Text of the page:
FIGS. 2-9 as described below illustrate a current version of the NGLB tool. FIG. 2 is a high-level diagram illustrating an allocation of the technicians 102 for maintaining and repairing a telecommunications network 100, in accordance with exemplary embodiments. The telecommunications network 100 is maintained and repaired by a plurality of the technicians 102. As illustrated in FIG. 2, each of the technicians 102 is assigned to an Alpha turf 104 a or a Beta turf 104 b (collectively turfs 104) by a LBS 106 or other load balancing personnel, according to exemplary embodiments. Each turf 104 includes a plain old telephone service (“POTS”) bucket 108 a, a digital subscriber line (“DSL”) bucket 108 b, and a cable bucket 108 c (collectively buckets 108), according to one embodiment. Each of the buckets 108 represents a discipline in which one or more of the technicians 102 may be assigned based on the skill set of the technician 102. In particular, the technician 102 in the POTS bucket 108 a should have a skill set for completing POTS related work orders. The technician 102 in the DSL bucket 108 b should have a skill set for completing DSL related work orders, and the technician 102 in the cable bucket 108 c should have a skill set for completing cable related work orders. In one embodiment, one or more of the technicians 102 may include multiple skill sets for completing work orders under multiple buckets 108. The technicians 102 may be managed by one or more field supervisors (not shown). For example, the technicians 102 in each bucket 108 may be managed by a separate field supervisor.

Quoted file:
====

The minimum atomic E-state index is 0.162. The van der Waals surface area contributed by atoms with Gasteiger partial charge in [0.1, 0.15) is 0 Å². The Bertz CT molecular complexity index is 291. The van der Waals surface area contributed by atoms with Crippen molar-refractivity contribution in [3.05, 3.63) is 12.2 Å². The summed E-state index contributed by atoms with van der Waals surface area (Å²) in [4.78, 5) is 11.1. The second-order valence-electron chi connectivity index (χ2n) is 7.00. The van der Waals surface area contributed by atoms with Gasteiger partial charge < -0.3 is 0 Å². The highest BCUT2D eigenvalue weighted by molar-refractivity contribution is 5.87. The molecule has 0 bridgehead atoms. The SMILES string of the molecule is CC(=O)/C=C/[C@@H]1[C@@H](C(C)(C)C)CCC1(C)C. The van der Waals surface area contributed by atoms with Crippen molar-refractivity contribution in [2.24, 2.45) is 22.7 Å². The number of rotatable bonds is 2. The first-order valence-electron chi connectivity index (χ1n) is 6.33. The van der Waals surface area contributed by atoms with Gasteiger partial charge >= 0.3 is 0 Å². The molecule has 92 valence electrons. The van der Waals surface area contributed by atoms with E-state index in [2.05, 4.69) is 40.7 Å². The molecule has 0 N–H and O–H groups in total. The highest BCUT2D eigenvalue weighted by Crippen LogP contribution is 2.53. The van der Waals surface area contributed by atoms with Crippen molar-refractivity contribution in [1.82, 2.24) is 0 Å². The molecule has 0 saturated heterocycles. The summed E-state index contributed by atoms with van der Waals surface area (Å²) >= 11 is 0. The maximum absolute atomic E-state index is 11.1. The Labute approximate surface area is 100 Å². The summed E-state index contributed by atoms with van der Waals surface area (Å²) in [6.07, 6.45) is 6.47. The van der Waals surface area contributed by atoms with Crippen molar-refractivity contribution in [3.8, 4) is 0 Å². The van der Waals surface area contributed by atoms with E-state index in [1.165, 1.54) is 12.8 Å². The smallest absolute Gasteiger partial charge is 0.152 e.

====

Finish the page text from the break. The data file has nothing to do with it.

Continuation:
For the sake of simplicity and without limitation, only two turfs 104 a and 104 b and three buckets 108 a, 108 b, and 108 c are illustrated in FIG. 2. However, it will be apparent to those of ordinary skill in the art that the telecommunications network 100 may include any suitable number of turfs 104 and any suitable number and types of buckets 108, according to further embodiments.